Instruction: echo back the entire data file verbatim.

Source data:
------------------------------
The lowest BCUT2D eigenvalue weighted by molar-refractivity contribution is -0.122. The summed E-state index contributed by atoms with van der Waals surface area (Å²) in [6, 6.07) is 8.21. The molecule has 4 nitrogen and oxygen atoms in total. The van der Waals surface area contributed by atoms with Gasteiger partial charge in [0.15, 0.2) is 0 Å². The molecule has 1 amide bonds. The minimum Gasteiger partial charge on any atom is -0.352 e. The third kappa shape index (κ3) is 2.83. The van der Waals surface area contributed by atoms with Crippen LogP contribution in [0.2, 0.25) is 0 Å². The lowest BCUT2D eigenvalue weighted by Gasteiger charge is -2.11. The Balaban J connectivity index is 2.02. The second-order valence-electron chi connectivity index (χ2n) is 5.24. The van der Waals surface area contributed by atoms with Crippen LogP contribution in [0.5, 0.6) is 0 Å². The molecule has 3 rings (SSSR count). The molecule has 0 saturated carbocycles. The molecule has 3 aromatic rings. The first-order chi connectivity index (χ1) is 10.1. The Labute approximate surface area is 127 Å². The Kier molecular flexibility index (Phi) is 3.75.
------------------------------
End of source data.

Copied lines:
The lowest BCUT2D eigenvalue weighted by molar-refractivity contribution is -0.122. The summed E-state index contributed by atoms with van der Waals surface area (Å²) in [6, 6.07) is 8.21. The molecule has 4 nitrogen and oxygen atoms in total. The van der Waals surface area contributed by atoms with Gasteiger partial charge in [0.15, 0.2) is 0 Å². The molecule has 1 amide bonds. The minimum Gasteiger partial charge on any atom is -0.352 e. The third kappa shape index (κ3) is 2.83. The van der Waals surface area contributed by atoms with Crippen LogP contribution in [0.2, 0.25) is 0 Å². The lowest BCUT2D eigenvalue weighted by Gasteiger charge is -2.11. The Balaban J connectivity index is 2.02. The second-order valence-electron chi connectivity index (χ2n) is 5.24. The van der Waals surface area contributed by atoms with Crippen LogP contribution in [0.5, 0.6) is 0 Å². The molecule has 3 rings (SSSR count). The molecule has 0 saturated carbocycles. The molecule has 3 aromatic rings. The first-order chi connectivity index (χ1) is 10.1. The Labute approximate surface area is 127 Å². The Kier molecular flexibility index (Phi) is 3.75.